Enobarbus thought to himself, My honor and I begin to quarrel. Loyalty that stays faithful to fools makes our faith mere folly, yet he who can endure to follow with allegiance a fallen lord conquers the person who conquered his master and by doing so earns a place in history.
Thidias, Caesar’s messenger, entered the room.
“What is Caesar’s will?” Cleopatra asked.
“Hear it in private,” Thidias replied.
“No one is here but friends,” Cleopatra said. “Say boldly what you have to say.”
“Perhaps they are friends to Mark Antony,” Thidias said.
Enobarbus said, “Antony needs as many friends, sir, as Caesar has. If he does not have that many, his case is hopeless, and he does not need us to be his friends. If Caesar will allow it, our master will leap to be his friend. As for us, you know, whose Antony is we are, and Antony is Caesar’s.”
“So be it,” Thidias said. “Most renowned Cleopatra, Caesar asks you to not worry about the situation you are in, but to remember that he is Caesar.”
Thidias’ words were ambiguous. He wanted Cleopatra to remember that Octavius Caesar was capable of generosity. Cleopatra knew that, but she also knew that Caesar was capable of ruthlessness.
“Go on,” Cleopatra said. “Caesar is right royal.”
Thidias said, “Caesar knows that you embraced Antony not because you loved him, but because you feared him.”
“Oh!” Cleopatra said.
“The scars upon your honor, therefore, Caesar pities and regards as blemishes forced upon you and not as blemishes you deserve.”
Cleopatra replied, “Caesar is a god, and he knows where the truth lies. My honor was not freely yielded — it was utterly conquered.”
Cleopatra’s words were ambiguous. She could mean that she gave in to Antony out of fear, or that she fell completely in love with him when he conquered her heart.
Enobarbus, who was not sure which meaning Cleopatra meant, said to himself, “To be sure of the truth of that, I will ask Antony. Sir, sir, you are so leaky, that we must leave you to your sinking, for even those dearest to you quit you.”
Thinking of rats leaving a sinking ship, he left the room.
Thidias said, “Shall I tell Caesar what you request from him? He almost begs you to ask him to give you what you want. It would much please him if you were to make a staff of his fortunes that you would lean upon, but it would warm his spirits to hear from me that you had left Antony, and put yourself under the protection of Caesar, who is the universal landlord — he now rules the world.”
“What’s your name?” Cleopatra asked.
“My name is Thidias.”
“Most kind messenger, say to great Caesar this: With you as my deputy, I kiss his conquering hand. Tell him that I am prompt to lay my crown at his feet, and at his feet to kneel. Tell him that from his breath — that all must obey — I will hear the sentence that he gives to me, the Queen of Egypt.”
“This is your noblest course,” Thidias said. “When a wise person meets with bad fortune, if the wise person accepts the bad fortune, nothing can shake the person’s wisdom — it is wise to accept what must occur. Give me permission to lay my lips on your hand and kiss it.”
“Julius Caesar, the father of Octavius Caesar, often, when he was thinking about conquering Kingdoms, bestowed his lips on that unworthy place, as if it rained kisses.”
Thidias kissed Cleopatra’s hand just as Mark Antony and Enobarbus entered the room.
Seeing the kiss, Antony was immediately angry.
Seeing the kiss, Enobarbus thought, This messenger will be whipped. A mere messenger ought not to kiss the hand of a Queen.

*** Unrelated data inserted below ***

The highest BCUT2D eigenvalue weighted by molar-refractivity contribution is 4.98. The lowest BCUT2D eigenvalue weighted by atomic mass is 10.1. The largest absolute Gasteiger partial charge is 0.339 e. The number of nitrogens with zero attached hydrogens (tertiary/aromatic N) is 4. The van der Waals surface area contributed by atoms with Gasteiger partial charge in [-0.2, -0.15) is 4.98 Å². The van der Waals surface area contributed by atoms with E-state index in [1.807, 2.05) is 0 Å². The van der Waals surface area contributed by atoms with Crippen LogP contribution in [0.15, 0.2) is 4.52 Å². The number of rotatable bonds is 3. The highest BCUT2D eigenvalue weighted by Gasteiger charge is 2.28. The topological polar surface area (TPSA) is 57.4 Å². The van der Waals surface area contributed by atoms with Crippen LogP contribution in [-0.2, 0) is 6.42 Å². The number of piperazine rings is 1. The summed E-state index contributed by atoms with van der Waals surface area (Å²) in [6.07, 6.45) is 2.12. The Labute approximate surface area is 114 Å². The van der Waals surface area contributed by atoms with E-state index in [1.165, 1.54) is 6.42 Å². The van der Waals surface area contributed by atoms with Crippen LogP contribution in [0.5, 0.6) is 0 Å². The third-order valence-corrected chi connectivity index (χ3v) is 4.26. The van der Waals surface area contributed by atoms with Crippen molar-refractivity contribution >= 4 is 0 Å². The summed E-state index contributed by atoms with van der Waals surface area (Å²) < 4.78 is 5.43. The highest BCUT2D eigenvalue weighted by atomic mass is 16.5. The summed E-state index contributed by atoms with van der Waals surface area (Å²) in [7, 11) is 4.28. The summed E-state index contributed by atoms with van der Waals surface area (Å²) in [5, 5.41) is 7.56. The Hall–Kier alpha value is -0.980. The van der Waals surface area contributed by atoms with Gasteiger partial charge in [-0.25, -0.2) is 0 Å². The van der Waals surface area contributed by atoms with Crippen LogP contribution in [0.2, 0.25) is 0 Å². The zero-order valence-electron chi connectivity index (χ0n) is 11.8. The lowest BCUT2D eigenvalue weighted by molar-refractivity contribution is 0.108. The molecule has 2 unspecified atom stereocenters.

“You are giving favors to lackeys, by Jove who thunders!” Antony said to Cleopatra.
He said contemptuously to Thidias, “Who are you, fellow?”
“One who obeys the orders of the greatest man, and the worthiest to have his commands obeyed.”
Mark Antony called for attendants: “Come here!”
He then said, “Ah, you kite!”
A kite is a hawk that feeds on disgusting things. Was Antony insulting Cleopatra for allowing a lackey to kiss her hand? Or was he insulting Thidias for using a position of power to make Cleopatra allow him to kiss her hand?
The attendants were slow in responding to Antony’s call.
Antony cursed, “Gods and devils! Authority now melts from me. Just recently, I would cry ‘Ho!’ and Kings would start forth like boys scrambling to pick up desired trinkets strewn on the ground before them and they would ask me, ‘What is your will?’”
He called to his attendants, “Have you no ears? I am still Antony.”
Some attendants entered the room, and Antony ordered, “Take away from here this rascal, and whip him.”
Enobarbus thought, It is better to play with a lion’s cub than with an old lion that is dying.
Mark Antony cursed, “Moon and stars! Whip him. I would order the same even if I were to find twenty of the greatest tribute-paying rulers who acknowledge Caesar so saucy with the hand of this woman here — what’s her name? What is the name of this woman who used to be Cleopatra? Whip him, fellows, until, like a boy, you see him cringe his face in pain, and whine aloud for mercy. Take him away from here.”
“Mark Antony!” Thidias said.
He may have wanted Antony to know that as a messenger of Octavius Caesar, he was under the protection of Caesar and so whipping him would be a direct insult to Caesar.
“Tug him away,” Antony said. “Once he has been whipped, bring him here again. This rascal of Caesar’s shall run an errand and take a message from us to him.”
The attendants took Thidias away.
Mark Antony said to Cleopatra, “You were half blighted before I knew you! Have I left my pillow unused in Rome, forgone the begetting of legitimate children by Octavia, a gem of women, just so I can be abused by a woman who looks favorably on servants such as this messenger from Caesar?”
“My good lord —” Cleopatra began.
“You have always been a boggler,” Antony said.
In falconry, a boggler is a falcon that does not chase just one bird, but instead chases one and then another and then another.